Staring at screens for long periods of time can impact your eye health. Experts advise people to be more mindful of this as COVID-19 has forced us inside where people are watching more TV and looking at their phones more often.

What causes dry eye

There’s no uniform cause for everyone who has dry eyes. Aging is one of the main culprits, along with decreases in your tear production.

Additionally, an over-reliance on staring at screens can impact your eye health, a common concern as COVID-19 has forced us inside, staring at computer monitors during endless video conferencing sessions and binge-watching your favorite shows on your TV or phone.

Yarger said it was a big relief to receive her diagnosis and to become better educated about “the anatomy of my eye” and how crucial eye health is to maintain. She was ultimately prescribed a medication called Xiidra that alleviates dry eye-causing inflammation.

Her story isn’t unusual. A report from the American Journal of Ophthalmology revealed that more than 16 million people in the United States have the condition. It’s more prevalent in women than in men, while the likelihood of developing dry eye increases more with age.

Dr. Preeya K. Gupta, a corneal specialist and ophthalmologist at Duke Health, said dry eye is sometimes a condition that flies under the radar, since not every clinician is automatically looking for it.

“In my own clinical practice, it’s something I see in patients earlier and earlier. Patients sometimes see dry eye as always something that happens when you got older or have certain risk factors, but I’m seeing, these days, with our digital lifestyle, that something is changing,” Gupta told Healthline.

She’s noticed that more people are coming in with “nontraditional symptoms” beyond redness, irritation, and scratchiness. For example, people are telling her their vision is blurry, fluctuating in and out.

Gupta added that it’s crucial that you reach out to an eye doctor or your primary care physician first before self-diagnosing. She said issues with eye health in general are unfortunately problems where people easily turn to Google searches first before seeking medical guidance.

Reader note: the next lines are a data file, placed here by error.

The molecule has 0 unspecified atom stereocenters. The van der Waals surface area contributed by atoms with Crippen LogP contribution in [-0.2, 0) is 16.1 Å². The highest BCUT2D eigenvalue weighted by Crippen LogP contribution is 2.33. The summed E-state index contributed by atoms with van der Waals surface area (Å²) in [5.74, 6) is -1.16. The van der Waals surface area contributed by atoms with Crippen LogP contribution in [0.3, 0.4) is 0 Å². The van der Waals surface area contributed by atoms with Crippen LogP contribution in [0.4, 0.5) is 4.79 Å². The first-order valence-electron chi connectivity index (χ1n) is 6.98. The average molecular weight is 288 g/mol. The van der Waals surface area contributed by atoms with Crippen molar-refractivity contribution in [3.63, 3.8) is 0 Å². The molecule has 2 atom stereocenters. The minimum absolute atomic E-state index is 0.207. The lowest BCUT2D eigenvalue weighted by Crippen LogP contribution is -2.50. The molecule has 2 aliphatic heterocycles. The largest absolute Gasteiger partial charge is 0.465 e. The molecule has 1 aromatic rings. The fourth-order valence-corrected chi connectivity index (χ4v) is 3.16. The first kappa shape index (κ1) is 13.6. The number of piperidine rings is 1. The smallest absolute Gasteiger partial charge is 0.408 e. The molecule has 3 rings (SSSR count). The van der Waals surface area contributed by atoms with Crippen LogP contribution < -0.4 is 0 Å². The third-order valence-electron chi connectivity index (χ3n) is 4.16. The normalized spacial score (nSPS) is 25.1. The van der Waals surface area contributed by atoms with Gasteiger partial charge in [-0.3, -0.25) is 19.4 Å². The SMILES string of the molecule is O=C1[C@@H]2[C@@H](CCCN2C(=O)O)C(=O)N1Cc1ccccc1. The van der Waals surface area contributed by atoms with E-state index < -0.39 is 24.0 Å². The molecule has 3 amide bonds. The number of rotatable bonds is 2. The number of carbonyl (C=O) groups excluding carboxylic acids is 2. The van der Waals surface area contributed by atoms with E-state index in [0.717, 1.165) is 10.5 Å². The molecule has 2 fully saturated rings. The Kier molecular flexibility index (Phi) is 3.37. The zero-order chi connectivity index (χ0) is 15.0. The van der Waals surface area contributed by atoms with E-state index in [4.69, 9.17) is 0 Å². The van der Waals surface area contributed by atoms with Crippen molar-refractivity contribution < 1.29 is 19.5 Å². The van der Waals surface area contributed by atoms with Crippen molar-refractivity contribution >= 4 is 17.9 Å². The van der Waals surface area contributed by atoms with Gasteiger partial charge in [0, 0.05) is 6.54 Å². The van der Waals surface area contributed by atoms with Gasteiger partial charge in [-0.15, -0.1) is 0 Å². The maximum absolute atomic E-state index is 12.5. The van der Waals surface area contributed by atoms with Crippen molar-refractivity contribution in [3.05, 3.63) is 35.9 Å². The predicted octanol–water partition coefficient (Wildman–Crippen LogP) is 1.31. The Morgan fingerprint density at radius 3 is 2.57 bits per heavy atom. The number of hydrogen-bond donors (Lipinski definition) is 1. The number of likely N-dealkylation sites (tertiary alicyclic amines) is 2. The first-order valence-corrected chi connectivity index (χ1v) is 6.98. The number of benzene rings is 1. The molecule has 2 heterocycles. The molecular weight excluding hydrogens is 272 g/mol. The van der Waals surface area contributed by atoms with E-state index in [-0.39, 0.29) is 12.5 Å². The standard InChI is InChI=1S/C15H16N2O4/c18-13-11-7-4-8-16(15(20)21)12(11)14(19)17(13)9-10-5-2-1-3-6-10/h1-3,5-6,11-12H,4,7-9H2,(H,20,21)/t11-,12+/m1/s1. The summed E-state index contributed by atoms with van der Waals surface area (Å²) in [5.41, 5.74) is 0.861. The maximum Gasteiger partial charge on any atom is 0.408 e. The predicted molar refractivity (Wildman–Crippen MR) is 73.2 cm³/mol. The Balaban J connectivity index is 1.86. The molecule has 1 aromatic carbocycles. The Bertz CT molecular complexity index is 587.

“As a clinician, I often wish that patients would come in sooner. The reason is, this disease process responds to treatments better when patients are at an earlier stage of their disease,” Gupta explained. “It doesn’t just improve quality of life but also disease progression — I love to see patients earlier in their disease process.”

Dr. Craig See, a cornea specialist at Cleveland Clinic Cole Eye Institute, told Healthline that, beyond sometimes being caused by a lack of tear production, it can also be evidenced in something called “evaporative dry eye,” when there is a lack of quality tear production resulting in oil gland blockages around the eyelids. This clogging up of these oil glands can lead to stye, a pimply blockage that can be painful and cause irritation.

When it comes to our obsession with screen time, both See and Gupta say they’ve treated a lot of people lately whose dry eyes have been made worse by watching or reading screens, staring fixedly for long periods of time without blinking.

See said there isn’t any data to conclusively show whether this has been made worse by the current COVID-19 lockdown, but he added that over time, as people spend most of their days staring at smartphones and looking at their computers at work, dry eye has become a regular part of modern daily life.

“Our digital lifestyle” has played a “significant role” in the prevalence of dry eye, Gupta added. She said that if you find yourself spending too much time with your screens, the remedy is simple: “Take a break.”

Source : Healthline

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